So Catalina has to do what detectives do, sort through all of the possible suspects, suss out their possible motives, and eventually figure out whodunit – not that the result isn’t a complete surprise. And not that she doesn’t uncover a whole lot of other crap that the family wishes had remained unknown. But that’s what House Baylor Investigations has always done – discover the truth – even when it hurts.

But the point of the story is on Catalina coming out of Nevada’s very tall (metaphorically speaking) shadow. And it’s the making of her. She learns that she can trust herself, and that’s one of the hardest lessons of all.

I can’t wait to see what she does next!


To celebrate the release of DIAMOND FIRE by Ilona Andrews, we’re giving away one paperback set of the Hidden Legacy trilogy!


GIVEAWAY TERMS & CONDITIONS:  Open to internationally. One winner will receive a paperback set of the Hidden Legacy trilogy by Ilona Andrews. This giveaway is administered by Pure Textuality PR on behalf of Avon Romance.  Giveaway ends 11/12/2018 @ 11:59pm EST. Limit one entry per reader. Duplicates will be deleted.


Review: Echo Moon by Laura Spinella + Giveaway

Review: Echo Moon by Laura Spinella + GiveawayEcho Moon by Laura Spinella
Format: eARC
Source: publisher via NetGalley
Formats available: paperback, ebook, audiobook
Genres: paranormal, romantic suspense
Series: Ghost Gifts #3
Pages: 428
Published by Montlake Romance on May 22, 2018
Purchasing Info: Author's WebsiteAmazonBarnes & NobleBook Depository

A past life, a past war, and a past love. Peter St John can’t foresee a future until he confronts his past sins.

When photojournalist Peter St John returns home after a two-year absence, the life he’s been running from catches up. For years his mother’s presence, coupled with Pete’s own psychic gift, has triggered visits to 1917. There, he relives battles of the Great War, captures the heyday of Coney Island on canvas, and falls in love with an enchanting and enigmatic songstress named Esme. Present-day Pete still pines for Esme, and his love endures…but so does his vivid memory of killing her.

When he discovers family heirlooms that serve as proof of his crimes, Pete will have to finally confront his former life. He also meets a young woman—who is more than what she seems—with a curious connection to his family. As century-old secrets unravel, can Pete reconcile a murder from his past before it destroys his future?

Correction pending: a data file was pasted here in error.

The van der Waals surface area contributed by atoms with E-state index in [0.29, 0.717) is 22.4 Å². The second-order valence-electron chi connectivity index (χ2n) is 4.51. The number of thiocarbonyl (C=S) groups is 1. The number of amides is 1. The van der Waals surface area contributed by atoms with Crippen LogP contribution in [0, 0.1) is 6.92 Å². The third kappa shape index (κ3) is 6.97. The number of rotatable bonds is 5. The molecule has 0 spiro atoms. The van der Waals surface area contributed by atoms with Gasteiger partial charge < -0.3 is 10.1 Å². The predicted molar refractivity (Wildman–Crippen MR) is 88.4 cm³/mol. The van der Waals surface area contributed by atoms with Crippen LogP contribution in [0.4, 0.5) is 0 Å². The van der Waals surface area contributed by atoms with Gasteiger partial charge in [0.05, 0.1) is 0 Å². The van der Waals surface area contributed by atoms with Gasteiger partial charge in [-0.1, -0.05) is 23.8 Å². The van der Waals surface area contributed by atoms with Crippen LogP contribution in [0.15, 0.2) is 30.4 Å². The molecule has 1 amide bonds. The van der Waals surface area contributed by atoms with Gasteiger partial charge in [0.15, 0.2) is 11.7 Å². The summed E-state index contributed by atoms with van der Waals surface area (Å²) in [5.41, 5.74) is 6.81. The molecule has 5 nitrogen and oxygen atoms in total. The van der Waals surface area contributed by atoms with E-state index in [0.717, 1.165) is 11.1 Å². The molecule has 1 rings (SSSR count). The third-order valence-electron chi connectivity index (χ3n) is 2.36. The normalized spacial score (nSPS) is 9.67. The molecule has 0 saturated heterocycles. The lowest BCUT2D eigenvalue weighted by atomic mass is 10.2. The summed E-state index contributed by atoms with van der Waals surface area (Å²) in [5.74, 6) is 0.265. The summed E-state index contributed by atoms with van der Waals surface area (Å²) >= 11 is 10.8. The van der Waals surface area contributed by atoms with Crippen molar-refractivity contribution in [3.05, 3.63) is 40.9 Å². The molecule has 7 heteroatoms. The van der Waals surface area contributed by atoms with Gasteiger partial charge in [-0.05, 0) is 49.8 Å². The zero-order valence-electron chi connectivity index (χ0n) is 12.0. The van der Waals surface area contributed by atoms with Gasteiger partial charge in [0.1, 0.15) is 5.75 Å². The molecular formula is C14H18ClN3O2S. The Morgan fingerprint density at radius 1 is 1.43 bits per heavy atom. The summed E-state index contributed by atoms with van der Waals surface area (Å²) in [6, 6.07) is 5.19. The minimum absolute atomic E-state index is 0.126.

My Review:

Echo Moon is a haunting story about the way that the past can quite literally haunt the present. Or at least Peter St. John’s present. And fair warning, I’m going to use the word “haunting” a lot in this review, because it’s the only one that really fits.

Pete has a gift, or a curse depending on one’s perspective, of being able to speak to the dead. He receives messages, and his receipt is beyond his control. As this story opens, Pete himself is running out the edges of his control.

While his mother Aubrey receives what they call “ghost gifts” from the past, Pete remembers his entire previous life – or at least his previous life up to the point where he murdered the woman he loved.

He can’t escape his visions of that past, and he can’t manage to escape his love for the beautiful, talented and ultimately doomed Esme Moon. Esme was a singer and medium in World War I era New York City, and Pete vividly remembers both loving her and killing her.

When his mother inherits a New Jersey beach shack from his grandmother, who worked the traveling carnivals in her own youth, Pete’s past and his present collide. In the uncertainty of whether he’s losing control or losing his mind, Pete finally lets himself explore the history that he has refused to acknowledge, no matter where it leads.

They say the truth will set you free. Pete needs the truth to make him whole – in one century or another.

Escape Rating B+: Although this is not strictly a time-travel story, the atmosphere in Echo Moon reminds me an awful lot of that classic, lyrical work of time travel, Time and Again by Jack Finney. It’s not the time period, but both stories have that strong bittersweet sense of the past haunting and looming over the present. Richard Matheson’s equally classic Bid Time Return (filmed as Somewhere in Time) also has that same bittersweet romantic feel.

But more than the time travel, Echo Moon reminds me of Robin D. Owens’ Ghost Seer series, which begins (naturally enough) with Ghost Seer. Clare Cermak’s gifts are very similar to Pete St. John’s, without the overwhelming sense of guilt that haunts Pete. After all, while Clare can lay the ghosts of her assigned era to rest, she isn’t responsible for turning them into ghosts in the first place.

Echo Moon is the third book in the Ghost Gifts series, although those first two books (Ghost Gifts and Foretold) feature Pete’s mother Aubrey and not Pete himself. Not having read those first two books, it took me a while to get into this one. It’s not that the action doesn’t pick up easily, or that what happens to Pete is truly reliant on what happened to his mother – or at least not exactly and certainly not at the beginning.

But not having already been immersed in the family’s history, the events here didn’t have quite the resonance they otherwise might have. We know that Pete is running from himself, but the reasons why aren’t as deep as they eventually become once the reader becomes invested in Pete’s story and especially Pete’s trauma.